Medicine @ Exeter | Q&A

These questions have been answered by Molly, a 5th year medical student at University of Exeter.

What is most likely to come up in Exeter interviews and how should I prepare specifically for Exeter?

The interview structure has changed quite a bit since I was there, as mine was a traditional panel interview and now they use MMIs. However from my experience of doing 3 MMIs most universities tend to ask similar questions. Prepare for generic questions such as “why Medicine” and “why Exeter”, discussing your work experience and what you learned from it, and how to answer ethical questions (I used the ABCDE method to remember the points to cover – autonomy, beneficence, confidentiality/consent, do no harm, equality). Also think of key examples of where you have demonstrated important skills such as team work, communication and leadership. This should help you prepare for any MMIs.

How should I prepare for the MMIs?

Think of key points to answer the common questions that I have mentioned in my answer to the question above, but don’t try and memorise answers as you’ll come across rehearsed and ingenuine. Go back over notes that you made on your work experience/volunteering and think about what you learned and why that will make you a good medical student. Practice being succinct in your answers as you won’t have much time at each station. Perhaps invest in a book of practice questions and practice with friends and family so you become more confident. It might also be worth practicing role play stations as these can feel very forced and fake as it’s such a strange situation!

How much choice do you get to intercalate? Are you only allowed to intercalate if you are in the top X% of the year or can you just intercalate if you want?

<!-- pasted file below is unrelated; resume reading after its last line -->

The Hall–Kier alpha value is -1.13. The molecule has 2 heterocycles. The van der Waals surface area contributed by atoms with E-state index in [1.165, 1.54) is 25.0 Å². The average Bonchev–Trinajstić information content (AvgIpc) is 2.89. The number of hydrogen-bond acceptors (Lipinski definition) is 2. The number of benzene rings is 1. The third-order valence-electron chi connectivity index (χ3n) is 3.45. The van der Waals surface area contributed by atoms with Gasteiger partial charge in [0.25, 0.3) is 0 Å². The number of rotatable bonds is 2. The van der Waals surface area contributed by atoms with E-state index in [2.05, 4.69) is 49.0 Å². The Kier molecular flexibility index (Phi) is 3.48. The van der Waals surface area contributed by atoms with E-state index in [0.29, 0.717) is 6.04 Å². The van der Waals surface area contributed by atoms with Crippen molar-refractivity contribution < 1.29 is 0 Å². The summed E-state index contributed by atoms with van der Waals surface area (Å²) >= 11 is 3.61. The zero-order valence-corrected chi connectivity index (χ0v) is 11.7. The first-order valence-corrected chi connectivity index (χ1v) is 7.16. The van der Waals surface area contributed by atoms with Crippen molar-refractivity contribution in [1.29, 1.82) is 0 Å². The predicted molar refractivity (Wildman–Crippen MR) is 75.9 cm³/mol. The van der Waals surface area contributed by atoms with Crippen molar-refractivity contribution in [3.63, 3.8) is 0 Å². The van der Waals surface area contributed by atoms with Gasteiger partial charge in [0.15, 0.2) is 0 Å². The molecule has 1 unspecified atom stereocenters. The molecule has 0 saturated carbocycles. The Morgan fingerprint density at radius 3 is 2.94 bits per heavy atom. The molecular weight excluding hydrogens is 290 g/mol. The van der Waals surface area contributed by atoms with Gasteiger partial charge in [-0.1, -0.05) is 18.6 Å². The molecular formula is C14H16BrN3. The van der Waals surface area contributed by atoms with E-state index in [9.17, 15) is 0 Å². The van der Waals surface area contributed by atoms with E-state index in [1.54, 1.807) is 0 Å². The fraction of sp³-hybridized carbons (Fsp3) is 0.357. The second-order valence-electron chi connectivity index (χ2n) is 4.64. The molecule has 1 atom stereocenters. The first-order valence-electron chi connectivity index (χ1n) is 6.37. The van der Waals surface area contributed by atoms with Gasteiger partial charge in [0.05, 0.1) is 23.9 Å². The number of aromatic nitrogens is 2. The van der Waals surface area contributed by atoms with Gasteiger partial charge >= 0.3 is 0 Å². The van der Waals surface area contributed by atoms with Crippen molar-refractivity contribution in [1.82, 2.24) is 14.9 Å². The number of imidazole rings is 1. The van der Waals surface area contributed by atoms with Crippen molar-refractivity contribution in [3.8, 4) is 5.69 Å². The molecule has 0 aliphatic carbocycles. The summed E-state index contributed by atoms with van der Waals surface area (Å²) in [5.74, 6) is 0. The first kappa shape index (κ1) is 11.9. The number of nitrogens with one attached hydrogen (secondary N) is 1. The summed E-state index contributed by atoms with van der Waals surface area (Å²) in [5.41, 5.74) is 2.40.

This may change by the time you get there, but the top 20% of the year are given an automatic offer to intercalate, and everyone else apart from the bottom 20% can apply and are given the places that are left over. In my year everyone who wanted to intercalate managed to do it so it wasn’t an overly competitive process, but again this changes year to year. I believe your choice of course may also be affected by your ranking, as only a certain number are allowed to intercalate in courses outside of the medical school (e.g. medical sciences, clinical education) so for that it helps if you’re in the top 20% but other than that you should still be able to intercalate regardless.

How do they use the UCAT?

I would advise you to always check the entry requirements on the website here:

However I believe the UCAT score and the academic score are combined to rank candidates for selection for interview, and academic score is derived from your predicted A-level grades. So the more A*s you have predicted the more you can get away with an “average” UCAT score. I think there is also an overall UCAT threshold that everyone invited to interview has to meet, but this changes every year. In my year it was an average of around 680, but the year before it was 702.5 so it really depends on how everyone else does.

Do they accept applicants who have to retake exams due to this year’s A-level exams being cancelled?

Unfortunately I don’t think I can answer this question as this year’s circumstances are very unique. I think your best bet would be to contact the admissions team who will be able to advise you further. Sorry I couldn’t be more help with that one!

Is it expensive to live there?

I would say it’s less expensive than London but more expensive than a lot of other university cities. To give you an estimate, my rent is about £480 a month for an average house, and all other costs are pretty much the same as anywhere else! I guess I spend less on travel than I would in some other places as you can walk pretty much anywhere in the city, or buses are quite cheap so I’ve managed to get away with not having a car for 4 years! Also if you choose to go to Truro for a portion of your course it’s a bit cheaper there than in Exeter.

Which campus would you advise living in?